I love reading timetables. Not the new ones on smartphone apps, but the old printed ones. Reading about a train or plane’s journey on paper is almost like taking the ride itself.
Growing up in Canada I was fascinated with the two major passenger railroads, the quasi-government owned “crown corporation” Canadian National Railroad (CNR) and the private Canadian Pacific Railroad (CPR). Both ran transcontinental trains from Montreal and Toronto to Vancouver, a journey of 70+ hours… if they were on time.
I wondered why the CPR’s streamliner “The Canadian” left Toronto at 4:15 pm while its CNR competitor “The Super Continental” left at 6 pm. And why did the CNR’s later-leaving train arrive 4 hours earlier into Vancouver than the CPR’s? Reading the 31 stop itinerary explained why: they took much different routes through the Canadian Rockies. The CPR’s more southerly, scenic route was the highlight of the trip so they timed the journey for daylight hours.
Canada has two official languages, English and French, so it was by reading those timetables I learned that “quotidien” meant daily, “repas” meant meal and “douane” translated as customs, as in crossing an international border.
Fast forward fifty years and I’m still intrigued with old New Haven Railroad timetables, comparing that crack (private) railroad’s speeds with those of present-day Metro-North and Amtrak. How did the New Haven make it from New Haven to Penn Station in 90 minutes while it today takes Amtrak 109 minutes?
But old timetables contain more than train times. They also talk about the entire travel experience.
Did it really (in 1955) cost just $7.75 to go from Boston to NY in coach ($14 in a lower berth, $13 in an upper)? The old timetables also list the trains’ “consists”… what kind of rail cars made up each run: coaches, Pullmans, Parlor-Lounge car (some equipped with two-way radio telephones) and diners.
On the aviation side I remember when airlines published their own timetables too, often promoting their advanced aircraft: American airline’s 707 Astrojet, United’s DC-8 Mainliner and Braniff Airlines “Conquistador” DC-6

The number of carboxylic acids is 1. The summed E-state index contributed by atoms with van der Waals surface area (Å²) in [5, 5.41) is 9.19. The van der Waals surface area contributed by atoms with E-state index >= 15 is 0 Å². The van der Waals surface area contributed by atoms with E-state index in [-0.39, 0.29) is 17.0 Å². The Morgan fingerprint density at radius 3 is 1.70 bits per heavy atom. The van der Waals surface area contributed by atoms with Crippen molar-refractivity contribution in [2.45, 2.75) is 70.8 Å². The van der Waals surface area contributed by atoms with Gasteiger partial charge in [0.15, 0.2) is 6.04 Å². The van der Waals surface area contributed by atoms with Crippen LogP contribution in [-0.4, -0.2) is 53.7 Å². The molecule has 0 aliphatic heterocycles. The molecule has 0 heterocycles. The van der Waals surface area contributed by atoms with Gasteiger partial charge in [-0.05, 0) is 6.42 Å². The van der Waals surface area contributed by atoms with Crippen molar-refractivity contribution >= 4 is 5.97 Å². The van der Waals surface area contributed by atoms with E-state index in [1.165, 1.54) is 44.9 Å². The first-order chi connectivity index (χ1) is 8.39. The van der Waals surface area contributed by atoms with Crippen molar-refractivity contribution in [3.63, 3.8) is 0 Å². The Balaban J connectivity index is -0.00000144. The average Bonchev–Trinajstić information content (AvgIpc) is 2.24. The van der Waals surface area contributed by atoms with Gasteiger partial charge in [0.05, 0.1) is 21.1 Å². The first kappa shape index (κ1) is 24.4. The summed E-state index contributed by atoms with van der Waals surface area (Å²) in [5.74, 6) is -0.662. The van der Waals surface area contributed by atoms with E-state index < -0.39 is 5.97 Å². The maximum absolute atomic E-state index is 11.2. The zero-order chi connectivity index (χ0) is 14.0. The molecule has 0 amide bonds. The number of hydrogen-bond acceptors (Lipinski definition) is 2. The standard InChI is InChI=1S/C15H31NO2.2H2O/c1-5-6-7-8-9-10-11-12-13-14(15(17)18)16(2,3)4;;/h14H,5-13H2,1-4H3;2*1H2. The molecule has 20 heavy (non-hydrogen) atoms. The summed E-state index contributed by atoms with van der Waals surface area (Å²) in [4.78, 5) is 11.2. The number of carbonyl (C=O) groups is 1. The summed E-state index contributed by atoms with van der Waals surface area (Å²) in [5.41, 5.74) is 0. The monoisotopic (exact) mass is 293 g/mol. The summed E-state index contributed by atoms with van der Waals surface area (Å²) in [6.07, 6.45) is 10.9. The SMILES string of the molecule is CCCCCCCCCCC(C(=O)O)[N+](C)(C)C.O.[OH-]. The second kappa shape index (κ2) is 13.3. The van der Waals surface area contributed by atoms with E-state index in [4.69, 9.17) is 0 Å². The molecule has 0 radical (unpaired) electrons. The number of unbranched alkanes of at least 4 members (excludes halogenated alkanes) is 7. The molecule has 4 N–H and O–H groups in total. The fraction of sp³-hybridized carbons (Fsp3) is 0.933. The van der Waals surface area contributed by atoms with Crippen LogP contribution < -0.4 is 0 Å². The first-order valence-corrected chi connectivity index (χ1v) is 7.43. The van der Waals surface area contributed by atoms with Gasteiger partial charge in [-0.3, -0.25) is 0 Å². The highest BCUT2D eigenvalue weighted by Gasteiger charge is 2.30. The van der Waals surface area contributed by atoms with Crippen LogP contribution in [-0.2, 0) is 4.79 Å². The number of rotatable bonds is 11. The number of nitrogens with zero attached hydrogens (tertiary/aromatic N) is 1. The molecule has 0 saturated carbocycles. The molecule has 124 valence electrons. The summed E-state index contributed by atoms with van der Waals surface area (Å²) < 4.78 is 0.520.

The illustrations were always of well-dressed travelers smiling as they boarded their planes using ground-stairs, long before airports had jetways. The seating looked roomy and comfortable as well-coiffed stewardesses served elaborate meals.
But the grand-daddy of all airline timetables was the OAG, the Official Airlines Guide, a phone-booked-sized (look it up, kids) compendium of every flight in the country. As a one-time road warrior I even subscribed to the “pocket” version which was about an inch thick. Miss a flight? Your OAG would show you the alternatives.
What I enjoyed most reading the OAG’s railroad-style timetable wasn’t the flight times, and later, the on-time performance percentage, but the kind of aircraft used on each flight. I took a liking to TWA’s iconic L-1011’s and avoided American’s DC-10’s after the deadly 1979 crash at O’Hare.
And after 9/11 I always opted for any airline flying Airbus equipment. The reason? The 9/11 terrorists had gone to flight school to learn how to fly traditional “yolk” flight controls, but only the airlines’ own simulators could train pilots on the Airbus fly-by-wire joystick controls: i.e., Airbus jets were not going to get hijacked. Or so I hoped.
Today there are no paper timetables. All the information is online and on my phone… handy, but not as romantic.
Posted with permission of Hearst CT Media